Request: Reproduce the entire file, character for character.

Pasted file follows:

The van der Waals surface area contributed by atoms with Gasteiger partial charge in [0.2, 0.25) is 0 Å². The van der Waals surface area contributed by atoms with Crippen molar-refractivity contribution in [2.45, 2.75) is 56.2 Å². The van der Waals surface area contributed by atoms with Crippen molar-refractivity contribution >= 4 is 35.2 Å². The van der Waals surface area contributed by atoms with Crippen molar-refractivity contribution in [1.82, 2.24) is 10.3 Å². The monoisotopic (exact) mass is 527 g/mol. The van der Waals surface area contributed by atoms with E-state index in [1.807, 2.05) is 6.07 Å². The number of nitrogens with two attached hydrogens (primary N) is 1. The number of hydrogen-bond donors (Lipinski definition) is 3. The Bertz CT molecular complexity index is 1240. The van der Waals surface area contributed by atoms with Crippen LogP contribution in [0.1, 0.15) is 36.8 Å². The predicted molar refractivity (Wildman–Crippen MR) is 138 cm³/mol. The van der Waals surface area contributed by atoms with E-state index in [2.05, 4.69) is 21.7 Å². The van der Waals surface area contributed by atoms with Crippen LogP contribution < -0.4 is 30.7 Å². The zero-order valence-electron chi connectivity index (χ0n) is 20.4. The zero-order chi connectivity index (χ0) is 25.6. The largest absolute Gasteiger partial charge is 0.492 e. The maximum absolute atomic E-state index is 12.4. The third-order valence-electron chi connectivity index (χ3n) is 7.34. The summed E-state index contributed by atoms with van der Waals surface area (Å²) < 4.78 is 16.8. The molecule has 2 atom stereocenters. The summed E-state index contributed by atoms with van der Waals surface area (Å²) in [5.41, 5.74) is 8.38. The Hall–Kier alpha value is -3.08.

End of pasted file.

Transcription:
The van der Waals surface area contributed by atoms with Gasteiger partial charge in [0.2, 0.25) is 0 Å². The van der Waals surface area contributed by atoms with Crippen molar-refractivity contribution in [2.45, 2.75) is 56.2 Å². The van der Waals surface area contributed by atoms with Crippen molar-refractivity contribution >= 4 is 35.2 Å². The van der Waals surface area contributed by atoms with Crippen molar-refractivity contribution in [1.82, 2.24) is 10.3 Å². The monoisotopic (exact) mass is 527 g/mol. The van der Waals surface area contributed by atoms with E-state index in [1.807, 2.05) is 6.07 Å². The number of nitrogens with two attached hydrogens (primary N) is 1. The number of hydrogen-bond donors (Lipinski definition) is 3. The Bertz CT molecular complexity index is 1240. The van der Waals surface area contributed by atoms with Crippen LogP contribution in [0.1, 0.15) is 36.8 Å². The predicted molar refractivity (Wildman–Crippen MR) is 138 cm³/mol. The van der Waals surface area contributed by atoms with E-state index in [2.05, 4.69) is 21.7 Å². The van der Waals surface area contributed by atoms with Crippen LogP contribution < -0.4 is 30.7 Å². The zero-order valence-electron chi connectivity index (χ0n) is 20.4. The zero-order chi connectivity index (χ0) is 25.6. The largest absolute Gasteiger partial charge is 0.492 e. The maximum absolute atomic E-state index is 12.4. The third-order valence-electron chi connectivity index (χ3n) is 7.34. The summed E-state index contributed by atoms with van der Waals surface area (Å²) < 4.78 is 16.8. The molecule has 2 atom stereocenters. The summed E-state index contributed by atoms with van der Waals surface area (Å²) in [5.41, 5.74) is 8.38. The Hall–Kier alpha value is -3.08.